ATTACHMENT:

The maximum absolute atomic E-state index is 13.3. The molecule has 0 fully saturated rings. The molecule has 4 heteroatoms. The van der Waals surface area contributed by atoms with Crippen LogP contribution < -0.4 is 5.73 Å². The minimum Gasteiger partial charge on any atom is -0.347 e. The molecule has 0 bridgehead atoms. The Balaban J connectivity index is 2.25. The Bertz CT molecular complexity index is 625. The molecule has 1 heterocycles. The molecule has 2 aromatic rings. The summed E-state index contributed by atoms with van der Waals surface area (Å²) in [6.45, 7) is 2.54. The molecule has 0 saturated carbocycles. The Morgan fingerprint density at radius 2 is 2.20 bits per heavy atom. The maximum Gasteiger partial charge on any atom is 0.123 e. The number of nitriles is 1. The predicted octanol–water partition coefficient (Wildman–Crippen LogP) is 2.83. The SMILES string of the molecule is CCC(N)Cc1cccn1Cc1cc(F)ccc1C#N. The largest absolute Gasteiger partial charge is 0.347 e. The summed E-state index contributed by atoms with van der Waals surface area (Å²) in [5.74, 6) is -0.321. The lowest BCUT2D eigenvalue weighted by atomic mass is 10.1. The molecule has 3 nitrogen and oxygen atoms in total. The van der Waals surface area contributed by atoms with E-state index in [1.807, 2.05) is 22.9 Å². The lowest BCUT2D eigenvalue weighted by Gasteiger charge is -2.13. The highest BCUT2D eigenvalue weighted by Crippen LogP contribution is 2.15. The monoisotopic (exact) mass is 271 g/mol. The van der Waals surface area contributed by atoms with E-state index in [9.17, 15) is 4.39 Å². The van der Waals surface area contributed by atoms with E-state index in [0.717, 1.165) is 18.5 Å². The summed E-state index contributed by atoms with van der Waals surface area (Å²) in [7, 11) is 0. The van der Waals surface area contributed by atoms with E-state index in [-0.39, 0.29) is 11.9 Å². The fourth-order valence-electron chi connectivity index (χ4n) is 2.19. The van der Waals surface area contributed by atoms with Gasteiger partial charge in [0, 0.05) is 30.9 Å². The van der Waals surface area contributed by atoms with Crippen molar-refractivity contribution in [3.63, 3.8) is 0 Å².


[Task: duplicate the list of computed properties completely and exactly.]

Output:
The maximum absolute atomic E-state index is 13.3. The molecule has 0 fully saturated rings. The molecule has 4 heteroatoms. The van der Waals surface area contributed by atoms with Crippen LogP contribution < -0.4 is 5.73 Å². The minimum Gasteiger partial charge on any atom is -0.347 e. The molecule has 0 bridgehead atoms. The Balaban J connectivity index is 2.25. The Bertz CT molecular complexity index is 625. The molecule has 1 heterocycles. The molecule has 2 aromatic rings. The summed E-state index contributed by atoms with van der Waals surface area (Å²) in [6.45, 7) is 2.54. The molecule has 0 saturated carbocycles. The Morgan fingerprint density at radius 2 is 2.20 bits per heavy atom. The maximum Gasteiger partial charge on any atom is 0.123 e. The number of nitriles is 1. The predicted octanol–water partition coefficient (Wildman–Crippen LogP) is 2.83. The SMILES string of the molecule is CCC(N)Cc1cccn1Cc1cc(F)ccc1C#N. The largest absolute Gasteiger partial charge is 0.347 e. The summed E-state index contributed by atoms with van der Waals surface area (Å²) in [5.74, 6) is -0.321. The lowest BCUT2D eigenvalue weighted by atomic mass is 10.1. The molecule has 3 nitrogen and oxygen atoms in total. The van der Waals surface area contributed by atoms with E-state index in [1.807, 2.05) is 22.9 Å². The lowest BCUT2D eigenvalue weighted by Gasteiger charge is -2.13. The highest BCUT2D eigenvalue weighted by Crippen LogP contribution is 2.15. The monoisotopic (exact) mass is 271 g/mol. The van der Waals surface area contributed by atoms with E-state index in [9.17, 15) is 4.39 Å². The van der Waals surface area contributed by atoms with E-state index in [0.717, 1.165) is 18.5 Å². The summed E-state index contributed by atoms with van der Waals surface area (Å²) in [7, 11) is 0. The van der Waals surface area contributed by atoms with E-state index in [-0.39, 0.29) is 11.9 Å². The fourth-order valence-electron chi connectivity index (χ4n) is 2.19. The van der Waals surface area contributed by atoms with Gasteiger partial charge in [0, 0.05) is 30.9 Å². The van der Waals surface area contributed by atoms with Crippen molar-refractivity contribution in [3.63, 3.8) is 0 Å².